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Welcome arrow Articles arrow Personality Profiles arrow Ayrton Senna : 20 Years since Tragic Imola Weekend
Ayrton Senna : 20 Years since Tragic Imola Weekend PDF Print E-mail

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In 1983, a young Brazilian driver from São Paolo totally dominated the Macau Grand Prix: pole position, overall winner and fastest lap.  That driver was, of course, Ayrton Senna.
Senna went on to win 41 Grands Prix and three world drivers’ titles. He was also on pole 65 times. But on May 1, 1994 it all came to a tragic end.  On Saturday afternoon of the San Marino Grand Prix weekend, we lost Austrian rookie Roland Ratzenberger who crashed when his front wing collapsed; in the race on Sunday afternoon we lost Ayrton.
The race started well enough only for a start-line accident involving JJ Lehto and Pedro Lamy to bring out the Safety Car.  After seven laps the SC pitted and Ayrton took off, determined to beat his nemesis Michael Schumacher.  As Senna took the fast left-hander at Tamburello his Williams bottomed out due to low tyre pressures brought on by the time spent running behind the Safety Car.  Senna’s car was launched off the track and into the wall that separated the narrow run-off area from a river behind.  A front suspension wishbone broke away and pierced Ayrton’s helmet.
Under Italian law if he had been declared dead on the spot, the circuit owners and officials would have been liable.  He was flown by helicopter to hospital where he was declared dead but we all knew that death was pretty much instantaneous.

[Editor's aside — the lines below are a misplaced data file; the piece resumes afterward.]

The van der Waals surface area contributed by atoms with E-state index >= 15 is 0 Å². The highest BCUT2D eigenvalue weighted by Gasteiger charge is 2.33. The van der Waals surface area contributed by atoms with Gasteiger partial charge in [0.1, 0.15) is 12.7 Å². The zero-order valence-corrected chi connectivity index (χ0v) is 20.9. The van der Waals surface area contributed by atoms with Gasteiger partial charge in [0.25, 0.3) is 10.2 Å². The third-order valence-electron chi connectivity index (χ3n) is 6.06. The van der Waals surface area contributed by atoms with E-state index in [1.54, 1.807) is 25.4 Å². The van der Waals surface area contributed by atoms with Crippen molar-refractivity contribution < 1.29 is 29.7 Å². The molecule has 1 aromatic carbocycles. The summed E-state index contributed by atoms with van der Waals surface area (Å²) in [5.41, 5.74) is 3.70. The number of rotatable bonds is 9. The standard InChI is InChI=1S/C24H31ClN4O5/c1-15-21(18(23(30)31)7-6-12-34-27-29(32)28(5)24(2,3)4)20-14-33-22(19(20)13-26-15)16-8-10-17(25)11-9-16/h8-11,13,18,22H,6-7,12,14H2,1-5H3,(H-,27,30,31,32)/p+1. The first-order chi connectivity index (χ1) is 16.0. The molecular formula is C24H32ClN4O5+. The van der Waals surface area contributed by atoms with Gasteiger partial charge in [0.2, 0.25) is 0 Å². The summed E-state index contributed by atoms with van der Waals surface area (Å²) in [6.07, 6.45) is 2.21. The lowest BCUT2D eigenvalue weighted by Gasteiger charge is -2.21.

A Complex Character
Ayrton was an extremely complicated man.  Ruthless on the track but compassionate in his private life.  Religious to an extent, he established children’s charities in his native Brazil.
At a Grand Prix he was generally unapproachable – this writer never got to talk to him as he surrounded himself with Brazilian journalists – but in general terms he was charming and extremely likeable. On the track he had serious problems relating to his team mate, Alain Prost.  At the Japanese Grand Prix in 1989 Senna and Prost collided at the chicane.  Prost became champion again as a result. The following year Ayrton deliberately took Prost out at the first corner at Suzuka, handing him the title which he thought was rightly his the year before.  Eventually Prost left McLaren to join Ferrari as he felt he was not getting fair treatment because of the feisty Brazilian.  In 1993 Prost once again won the championship in a Williams, before announcing his retirement.  Ayrton Senna took his place at Williams and it was in this car that he died.  If he’d lived – and won at Imola – he had intended to wave an Austrian flag on the podium in memory of Roland Ratzenberger.
Six months after Ayrton’s untimely death in Imola, Alain Prost, when in Hong Kong, was asked about their relationship.  He replied: “We did not know it at the time, but we were closer than we ever realised.”  Ayrton Senna was indeed, close to millions around the world.  He will never be forgotten.

 
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© 2018 Jeff Heselwood. All rights reserved.
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